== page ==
Date of Award


Document Type


Degree Name

Master of Arts (MA)


Sociology and Anthropology

First Advisor

Dr. Wayne Wheeler


Prison riots have long been recognised as persistent and pervasive problems in American society. However, the general orientation of prison administrators and correctional organizations has led them to view the riots as dysfunctional and disruptive, and to disregard their positive functions. In reviewing the literature on prisons, it became increasingly clear to the writer that an adequate science of prison violence must depend heavily upon the research skills and theoretical insights of sociologists who will bring them to bear on the prison community. Perhaps no more compelling evidence can be found of the failure of sociologists to take advantage of the rich research potential of the field of corrections than the nearly total disregard by sociological Investigators of the series of prison riots that occurred in correctional institutions throughout the United States during the years 1968 to 1971. Yet these riots ware among the more striking phenomena of collective violence which have occurred in the nation.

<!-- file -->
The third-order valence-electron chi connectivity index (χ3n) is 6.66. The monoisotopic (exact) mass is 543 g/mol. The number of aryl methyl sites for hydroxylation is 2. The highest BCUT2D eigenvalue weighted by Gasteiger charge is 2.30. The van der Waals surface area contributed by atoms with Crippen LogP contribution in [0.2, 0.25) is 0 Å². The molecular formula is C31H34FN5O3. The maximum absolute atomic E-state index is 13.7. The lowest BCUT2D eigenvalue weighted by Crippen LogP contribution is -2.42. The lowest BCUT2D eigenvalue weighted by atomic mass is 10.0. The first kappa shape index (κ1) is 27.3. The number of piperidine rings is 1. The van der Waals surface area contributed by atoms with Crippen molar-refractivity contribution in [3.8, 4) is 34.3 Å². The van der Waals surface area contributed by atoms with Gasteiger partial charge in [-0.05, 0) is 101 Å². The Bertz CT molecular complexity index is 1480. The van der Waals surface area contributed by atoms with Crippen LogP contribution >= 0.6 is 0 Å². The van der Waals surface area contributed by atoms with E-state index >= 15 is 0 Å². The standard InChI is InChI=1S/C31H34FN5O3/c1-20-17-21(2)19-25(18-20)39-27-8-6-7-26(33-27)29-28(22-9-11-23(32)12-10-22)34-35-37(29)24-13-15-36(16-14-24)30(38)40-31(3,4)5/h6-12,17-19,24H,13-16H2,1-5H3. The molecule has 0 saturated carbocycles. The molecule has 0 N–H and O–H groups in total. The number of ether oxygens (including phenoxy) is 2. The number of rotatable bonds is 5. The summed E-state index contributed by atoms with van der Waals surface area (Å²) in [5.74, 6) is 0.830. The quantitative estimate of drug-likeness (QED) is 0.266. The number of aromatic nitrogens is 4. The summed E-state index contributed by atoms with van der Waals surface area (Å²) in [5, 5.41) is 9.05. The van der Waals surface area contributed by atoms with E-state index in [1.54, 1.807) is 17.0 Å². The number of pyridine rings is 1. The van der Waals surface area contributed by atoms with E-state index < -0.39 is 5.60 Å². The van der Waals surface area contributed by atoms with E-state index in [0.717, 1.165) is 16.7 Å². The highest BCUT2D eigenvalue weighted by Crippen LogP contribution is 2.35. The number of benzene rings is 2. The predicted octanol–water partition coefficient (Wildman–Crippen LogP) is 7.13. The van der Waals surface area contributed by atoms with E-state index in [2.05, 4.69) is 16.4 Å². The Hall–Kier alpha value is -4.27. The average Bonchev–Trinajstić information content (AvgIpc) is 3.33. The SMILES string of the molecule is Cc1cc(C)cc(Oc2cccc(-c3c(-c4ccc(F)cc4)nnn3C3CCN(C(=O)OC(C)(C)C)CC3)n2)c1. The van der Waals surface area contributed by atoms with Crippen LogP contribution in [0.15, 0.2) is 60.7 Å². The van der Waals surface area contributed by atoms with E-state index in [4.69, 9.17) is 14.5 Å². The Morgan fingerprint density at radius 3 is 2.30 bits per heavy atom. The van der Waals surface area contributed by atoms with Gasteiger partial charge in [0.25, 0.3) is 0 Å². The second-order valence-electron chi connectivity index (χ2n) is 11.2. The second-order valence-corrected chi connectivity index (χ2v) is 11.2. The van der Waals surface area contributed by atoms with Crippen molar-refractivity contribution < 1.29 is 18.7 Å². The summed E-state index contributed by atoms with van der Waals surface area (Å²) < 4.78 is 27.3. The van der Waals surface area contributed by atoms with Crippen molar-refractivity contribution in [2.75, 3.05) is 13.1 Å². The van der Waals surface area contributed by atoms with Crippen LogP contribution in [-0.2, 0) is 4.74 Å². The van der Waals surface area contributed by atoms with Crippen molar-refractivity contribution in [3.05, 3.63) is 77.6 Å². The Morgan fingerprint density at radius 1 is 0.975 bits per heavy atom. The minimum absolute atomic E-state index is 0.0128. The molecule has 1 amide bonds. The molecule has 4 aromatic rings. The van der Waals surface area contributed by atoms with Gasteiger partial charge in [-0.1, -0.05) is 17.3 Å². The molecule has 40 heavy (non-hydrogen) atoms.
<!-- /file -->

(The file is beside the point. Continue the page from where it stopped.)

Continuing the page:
A Thesis Presented to the Department of Sociology and the Faculty of the College of Graduate Studies University of Nebraska at Omaha In Partial Fulfillment of the Requirements for the Degree Master of Arts. Copyright Robert R. Jorgensen March, 1974

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